Unit testing Expressions with Moq

When setting up a mock object with the Moq framework you can specify what parameters may be passed to the mock and thus what to return when the mock encounters those specific parameters.

This falls down in the odd instance when you’re trying to pass a lambda expression to an optional parameter. This occurs, for example, on IRepository Find() as the where: and the orderby: are both optional. You can’t pass an expression tree to an optional parameter as it’s not compiled yet.

Moq gets around this by allowing It.IsAny() so at least we can specify the type of the expression to accept. How do we know, though, whether our mocked interface was called correctly? Quite different expressions, and any parameters, could have been used.

Fortunately, you can access the actual expression used in the .Returns() callback on the mock. Here you can create an anonymous function that will test the signature, the parameters used and still return the object mothers you’ve specified.

Here’s what we’ve got so far.

       public void ShouldFindUser()
           Expression<Func> expected = 
               x => 
               x.Name == this.sut.Name && 
               x.Memberships[0].Password == 
           // note: optional parameters that are passed 
           // expression trees can't be compiled in .NET 4.0 
           // but Moq's It.IsAny saves the day.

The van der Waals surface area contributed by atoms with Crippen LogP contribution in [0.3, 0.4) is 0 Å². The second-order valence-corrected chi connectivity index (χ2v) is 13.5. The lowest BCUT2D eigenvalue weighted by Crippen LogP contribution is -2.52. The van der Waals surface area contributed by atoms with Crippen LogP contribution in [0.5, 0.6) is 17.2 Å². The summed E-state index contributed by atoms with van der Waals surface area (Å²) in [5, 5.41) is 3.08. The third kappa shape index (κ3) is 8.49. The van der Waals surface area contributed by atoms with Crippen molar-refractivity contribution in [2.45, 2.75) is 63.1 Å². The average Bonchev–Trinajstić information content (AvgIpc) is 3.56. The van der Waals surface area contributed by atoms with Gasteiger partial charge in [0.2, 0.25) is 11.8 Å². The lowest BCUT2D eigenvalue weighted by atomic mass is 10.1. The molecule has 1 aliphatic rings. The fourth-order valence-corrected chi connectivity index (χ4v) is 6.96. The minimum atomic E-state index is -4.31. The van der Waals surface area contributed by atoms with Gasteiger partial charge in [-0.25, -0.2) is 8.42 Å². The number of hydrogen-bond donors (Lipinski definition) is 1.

r =>
                       (Expression<Func> where, 
                        IOrderByClause[] order) =>
                               // note: before the expressions can be 
                               // compared they must
                               // be partially evaluated.
                               return suts;

           service = new UserService(repository.Object);

           bool isValidUser = 

           Assert.IsTrue(isValidUser, "Expected to find user.");

Comparing the expressions, however, introduces more problems. The expressions have not been compiled yet so they have unevaluated references to closed variables. The expressions will differ between the actual expression and any expected expression you may have defined using your object mother for the parameters.

You need to partially evaluate the expressions to create constants from the references before you can compare them (the comparison is essentially comparing the two .ToString() products). Finally, you can wrap an unit test assertion around the equality comparison.

       private void ExpressionMatch(Expression actual, Expression expected)
           var isEqual = 
               ExpressionEqualityComparer.ExpressionEqual(actual, expected);

           Assert.IsTrue(isEqual, "Expected the expressions to match.");

Now if someone alters the code that calls to the interface the test will fail. Otherwise it would have been joyfully returning object mothers for any old query passed to the interface.



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